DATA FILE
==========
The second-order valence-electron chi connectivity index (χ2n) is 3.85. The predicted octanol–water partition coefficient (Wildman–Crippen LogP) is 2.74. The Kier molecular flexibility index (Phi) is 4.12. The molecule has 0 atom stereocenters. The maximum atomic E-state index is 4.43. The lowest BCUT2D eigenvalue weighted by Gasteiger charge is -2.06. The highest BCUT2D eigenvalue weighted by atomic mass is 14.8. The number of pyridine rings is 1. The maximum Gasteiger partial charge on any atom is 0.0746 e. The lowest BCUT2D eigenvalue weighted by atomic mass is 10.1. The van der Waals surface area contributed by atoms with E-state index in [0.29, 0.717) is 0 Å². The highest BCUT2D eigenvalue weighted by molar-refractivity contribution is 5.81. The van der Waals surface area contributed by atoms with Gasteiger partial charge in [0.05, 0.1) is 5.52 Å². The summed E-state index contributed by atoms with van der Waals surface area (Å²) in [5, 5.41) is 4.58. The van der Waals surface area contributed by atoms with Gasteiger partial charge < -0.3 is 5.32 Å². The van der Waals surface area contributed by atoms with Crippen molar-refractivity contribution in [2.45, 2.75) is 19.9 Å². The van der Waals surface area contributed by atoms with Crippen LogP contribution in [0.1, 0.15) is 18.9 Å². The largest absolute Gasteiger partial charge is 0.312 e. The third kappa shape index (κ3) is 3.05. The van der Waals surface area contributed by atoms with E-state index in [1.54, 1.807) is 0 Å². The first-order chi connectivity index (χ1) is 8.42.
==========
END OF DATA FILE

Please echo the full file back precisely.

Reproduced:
The second-order valence-electron chi connectivity index (χ2n) is 3.85. The predicted octanol–water partition coefficient (Wildman–Crippen LogP) is 2.74. The Kier molecular flexibility index (Phi) is 4.12. The molecule has 0 atom stereocenters. The maximum atomic E-state index is 4.43. The lowest BCUT2D eigenvalue weighted by Gasteiger charge is -2.06. The highest BCUT2D eigenvalue weighted by atomic mass is 14.8. The number of pyridine rings is 1. The maximum Gasteiger partial charge on any atom is 0.0746 e. The lowest BCUT2D eigenvalue weighted by atomic mass is 10.1. The van der Waals surface area contributed by atoms with E-state index in [0.29, 0.717) is 0 Å². The highest BCUT2D eigenvalue weighted by molar-refractivity contribution is 5.81. The van der Waals surface area contributed by atoms with Gasteiger partial charge in [0.05, 0.1) is 5.52 Å². The summed E-state index contributed by atoms with van der Waals surface area (Å²) in [5, 5.41) is 4.58. The van der Waals surface area contributed by atoms with Gasteiger partial charge < -0.3 is 5.32 Å². The van der Waals surface area contributed by atoms with Crippen molar-refractivity contribution in [2.45, 2.75) is 19.9 Å². The van der Waals surface area contributed by atoms with Crippen LogP contribution in [0.1, 0.15) is 18.9 Å². The largest absolute Gasteiger partial charge is 0.312 e. The third kappa shape index (κ3) is 3.05. The van der Waals surface area contributed by atoms with E-state index in [1.54, 1.807) is 0 Å². The first-order chi connectivity index (χ1) is 8.42.